Johnston, on the other hand, argues that the relative importance of oracles concerning the dead at Delphi (10.4% – the largest body of responses) is, in part, due to the lack of necromantic rituals in archaic and classical Greece. Three types of oracle are identified: a) when a city or individual was in trouble and the dead had to be appeased; b) when cults to the dead had to be established; c) when it was necessary to deal with the remains of a deceased person. In all these cases, Johnston suggests the ancient Greeks felt more comfortable in dealing with their gods than with their dead. Indeed, as Johnston argues, Greek interaction with the dead at Delphi can be seen as characteristic of divination in general. Divination acted at the interface between man and god. It resolved and redirected problems, offering practical solutions for the human world. Those solutions allayed fear and allowed humans control in circumstances over which they felt powerless.
Despite the appeal by Johnston in her introduction, theoretical sophistication still has to make room for documentary exposition. That, however, as I noted above, serves only to indicate how much more work has to be done in all aspects of Greco-Roman divination. As an example of that, it is disappointing to observe that there is almost nothing here which enlightens the reader about divination in archaic and Republican Rome. Despite its singular importance as the only extant text on divination from antiquity, a thorough analysis of Cicero’s De Divinatione in its ancient context is still wanting.4 Moreover, although aspects of prodigies, auguries, and haruspicy have been documented,5 much remains to be explored: not least the place of mantike in the interactions among literature, history, and archaeology; or the intellectual and social place of divination in the private and public lives of the Romans.
Still, overall this is a highly successful volume. The editors are to be commended for an interesting and worthy collection of articles, logically organized, and tightly edited (typographical errors are few). The contributors are to be commended for rising to the challenge posed in Johnston’s opening essay. They offer the reader interesting and thought provoking insights into the intellectual and social world of ancient divination. Divination is unveiled as an omnipresent and ubiquitous phenomenon in the public and private lives of the Greeks and Romans. At every turn, one finds divination integrated into the thought processes of the ancients. Its pervasive influence in religion, poetry, history, philosophy, and magic is manifest and profound. It is high time that the modern academy looked to the paradoxical world of ancient divination as a challenge to the intellect, an ainigma to be solved, and revealed its centrality in the epistemology of ancient Greece and Rome.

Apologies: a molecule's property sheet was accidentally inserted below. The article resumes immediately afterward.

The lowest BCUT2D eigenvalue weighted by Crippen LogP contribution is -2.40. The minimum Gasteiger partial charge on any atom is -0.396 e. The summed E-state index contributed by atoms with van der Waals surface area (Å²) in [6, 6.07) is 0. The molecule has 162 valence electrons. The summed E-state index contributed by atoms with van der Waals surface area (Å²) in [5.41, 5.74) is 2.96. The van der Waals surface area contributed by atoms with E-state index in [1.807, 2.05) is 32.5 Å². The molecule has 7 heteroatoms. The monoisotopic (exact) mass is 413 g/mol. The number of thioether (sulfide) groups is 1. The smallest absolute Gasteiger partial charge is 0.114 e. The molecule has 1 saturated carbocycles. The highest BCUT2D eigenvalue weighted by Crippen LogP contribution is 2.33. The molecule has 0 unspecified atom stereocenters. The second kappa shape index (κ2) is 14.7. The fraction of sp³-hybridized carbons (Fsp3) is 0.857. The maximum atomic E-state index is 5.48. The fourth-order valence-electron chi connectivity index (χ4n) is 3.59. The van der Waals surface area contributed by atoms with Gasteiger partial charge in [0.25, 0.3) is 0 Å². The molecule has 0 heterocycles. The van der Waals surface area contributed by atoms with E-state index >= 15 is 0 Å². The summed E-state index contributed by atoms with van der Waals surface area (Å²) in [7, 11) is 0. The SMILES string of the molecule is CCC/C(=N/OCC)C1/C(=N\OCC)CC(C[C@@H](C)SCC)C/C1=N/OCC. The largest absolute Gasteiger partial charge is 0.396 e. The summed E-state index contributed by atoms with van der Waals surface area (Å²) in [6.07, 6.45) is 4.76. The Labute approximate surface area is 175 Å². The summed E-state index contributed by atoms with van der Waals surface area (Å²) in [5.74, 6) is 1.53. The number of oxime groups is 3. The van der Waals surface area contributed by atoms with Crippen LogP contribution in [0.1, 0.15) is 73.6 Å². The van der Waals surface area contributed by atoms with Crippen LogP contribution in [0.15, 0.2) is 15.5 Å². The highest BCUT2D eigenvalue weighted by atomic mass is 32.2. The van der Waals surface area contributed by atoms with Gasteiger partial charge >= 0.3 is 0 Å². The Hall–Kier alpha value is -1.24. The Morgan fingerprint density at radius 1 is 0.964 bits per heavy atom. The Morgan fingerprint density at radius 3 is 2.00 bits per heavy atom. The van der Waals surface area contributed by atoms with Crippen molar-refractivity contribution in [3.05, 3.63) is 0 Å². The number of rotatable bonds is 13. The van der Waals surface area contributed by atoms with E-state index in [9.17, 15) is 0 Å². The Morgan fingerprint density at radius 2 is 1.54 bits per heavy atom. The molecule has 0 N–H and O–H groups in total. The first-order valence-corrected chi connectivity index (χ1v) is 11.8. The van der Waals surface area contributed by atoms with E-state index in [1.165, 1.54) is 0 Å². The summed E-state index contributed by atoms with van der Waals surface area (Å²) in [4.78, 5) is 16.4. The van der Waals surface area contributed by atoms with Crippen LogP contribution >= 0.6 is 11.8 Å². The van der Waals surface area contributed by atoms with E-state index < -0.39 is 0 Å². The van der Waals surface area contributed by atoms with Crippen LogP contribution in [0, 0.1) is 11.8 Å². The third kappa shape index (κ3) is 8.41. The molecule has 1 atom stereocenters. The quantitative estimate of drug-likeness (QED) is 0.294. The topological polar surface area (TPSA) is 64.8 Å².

S. Iles Johnston, ‘Introduction: divining divination’ pp. 1-28.
W. Burkert ‘Signs, commands, and knowledge: ancient divination between enigma and epiphany’ pp. 29-49.
F. Graf, ‘Rolling the dice for an answer’ pp. 51-97.
W.E. Klingshirn ‘Christian divination in late Roman Gaul: the Sortes Sangallenses‘ pp. 99-128.
C. Grottanelli, ‘ Sorte unica pro casibus pluribus enotata : literary texts and lot inscriptions as sources for ancient kleromancy’, pp. 129-146.
P.T. Struck, ‘Divination and literary criticism?’ pp. 147-165.
J. Dillery. ‘Chresmologues and manteis. Independent diviners and problems of authority’ pp. 167-231.
D. Frankfurter, ‘Voices, books, and dreams: the diversification of divination media in late antique Egypt’ pp. 233-254.
C.A. Faraone, ‘Necromancy goes underground: the disguise of skull- and corpse-divination in the Paris Magical Papyri (PGM 4.1928-2144)’ pp. 255-282.
S. Iles Johnston, ‘Delphi and the dead’ pp. 283-306.
1. P. Peek, ‘Introduction: The study of divination, present and past’ in P. Peek (ed.) African Divination Systems: Ways of Knowing. Bloomington and Indianapolis, 1991, 2, quoted by D. Frankfurter, p. 234.
2. M. Torelli, Elogia Tarquiniensia, Firenze, 1975.
3. Pliny, NH 17.241; 243; 1.17c.22 for a work de portentis; Artem. Oneir. 1.31.3; 4.23.1 for a dream book; Origen, contra Celsum 6.8.10 for a work on Plato.
4. There has been no full-length discussion since Pease’s marvelous display of erudition (A.S. Pease, Cicero. De Divinatione Libri Duo. Illinois Studies in Language and Literature 6, Urbana, Illinois, 1920) although there have been several significant articles: J. Linderski, ‘Cicero and Roman divination’ La Parola del Passato 37 (1982), 12-38; M. Beard, ‘Cicero and divination: the formation of a Latin discourse’ JRS 76 (1986), 33-46; M. Schofield, ‘Cicero for and against divination’ JRS 76 (1986), 47-65; N. Denyer, ‘The case against divination: an examination of Cicero’s de Divinatione‘ PCPhS 211, n.s. 31, (1985), 1-10; B. Krostenko ‘Beyond (Dis)belief: Rhetorical Form and Religious Symbol in Cicero’s de Divinatione‘ TAPA 130 (2000), 353-391.
5. The bibliography is substantial but worth noting are the following contributions: prodigies: L. Wülker, Die Geschichtliche Entwicklung des Prodigienwesens bei den Römern. Studien zur Geschichte und Überlieferung der Staatsprodigien. Leipzig, 1903; B. MacBain, Prodigy and Expiation: A Study in Religion and Politics in Republican Rome. Brussels, 1982; V. Rosenberger, Gezähmte Götter. Das Prodigienwesen der römischen Republik. Stuttgart, 1998; S. Rasmussen, Public Portents in Republican Rome. Rome, 2003; augury: P. Catalano, Diritto Augurale. Torino, 1960; J. Linderski, ‘The augural law’ ANRW 16.3 (1985), 2146-2312; haruspices: C. Thulin, Die Etruskische Disciplin. 3 vols. Göteborgs (1905-1909); A. Pfiffig, Religio Etrusca. Graz, 1975; C. Guittard (ed.), La divination dans le monde Etrusco-italique. Caesarodunum Supplement 54-56 (1986).